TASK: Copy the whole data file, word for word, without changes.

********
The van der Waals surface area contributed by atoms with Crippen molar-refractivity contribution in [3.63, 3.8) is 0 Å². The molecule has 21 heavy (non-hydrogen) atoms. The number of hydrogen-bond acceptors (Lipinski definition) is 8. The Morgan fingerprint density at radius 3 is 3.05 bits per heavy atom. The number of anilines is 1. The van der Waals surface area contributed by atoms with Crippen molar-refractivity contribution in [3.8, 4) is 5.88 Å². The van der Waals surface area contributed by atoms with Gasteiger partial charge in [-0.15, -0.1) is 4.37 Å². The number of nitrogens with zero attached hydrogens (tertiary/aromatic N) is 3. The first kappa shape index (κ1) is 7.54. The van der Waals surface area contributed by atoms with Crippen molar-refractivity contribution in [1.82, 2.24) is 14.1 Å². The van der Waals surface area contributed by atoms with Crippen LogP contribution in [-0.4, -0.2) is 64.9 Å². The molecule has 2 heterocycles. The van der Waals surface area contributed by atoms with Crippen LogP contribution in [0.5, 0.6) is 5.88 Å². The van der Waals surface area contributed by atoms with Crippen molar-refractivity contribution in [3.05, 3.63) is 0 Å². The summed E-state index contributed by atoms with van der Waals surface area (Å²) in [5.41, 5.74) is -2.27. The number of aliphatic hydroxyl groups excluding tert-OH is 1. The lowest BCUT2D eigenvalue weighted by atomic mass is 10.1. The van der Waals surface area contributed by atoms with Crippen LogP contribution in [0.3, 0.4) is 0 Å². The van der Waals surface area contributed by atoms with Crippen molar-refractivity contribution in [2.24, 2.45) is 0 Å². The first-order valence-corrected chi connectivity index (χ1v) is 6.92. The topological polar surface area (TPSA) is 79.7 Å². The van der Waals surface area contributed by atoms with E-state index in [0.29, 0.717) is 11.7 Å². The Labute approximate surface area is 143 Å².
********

The van der Waals surface area contributed by atoms with Crippen molar-refractivity contribution in [3.63, 3.8) is 0 Å². The molecule has 21 heavy (non-hydrogen) atoms. The number of hydrogen-bond acceptors (Lipinski definition) is 8. The Morgan fingerprint density at radius 3 is 3.05 bits per heavy atom. The number of anilines is 1. The van der Waals surface area contributed by atoms with Crippen molar-refractivity contribution in [3.8, 4) is 5.88 Å². The van der Waals surface area contributed by atoms with Gasteiger partial charge in [-0.15, -0.1) is 4.37 Å². The number of nitrogens with zero attached hydrogens (tertiary/aromatic N) is 3. The first kappa shape index (κ1) is 7.54. The van der Waals surface area contributed by atoms with Crippen molar-refractivity contribution in [1.82, 2.24) is 14.1 Å². The van der Waals surface area contributed by atoms with Crippen LogP contribution in [-0.4, -0.2) is 64.9 Å². The molecule has 2 heterocycles. The van der Waals surface area contributed by atoms with Crippen LogP contribution in [0.5, 0.6) is 5.88 Å². The van der Waals surface area contributed by atoms with Crippen molar-refractivity contribution in [3.05, 3.63) is 0 Å². The summed E-state index contributed by atoms with van der Waals surface area (Å²) in [5.41, 5.74) is -2.27. The number of aliphatic hydroxyl groups excluding tert-OH is 1. The lowest BCUT2D eigenvalue weighted by atomic mass is 10.1. The van der Waals surface area contributed by atoms with Crippen LogP contribution in [0.3, 0.4) is 0 Å². The van der Waals surface area contributed by atoms with Crippen molar-refractivity contribution in [2.24, 2.45) is 0 Å². The first-order valence-corrected chi connectivity index (χ1v) is 6.92. The topological polar surface area (TPSA) is 79.7 Å². The van der Waals surface area contributed by atoms with E-state index in [0.29, 0.717) is 11.7 Å². The Labute approximate surface area is 143 Å².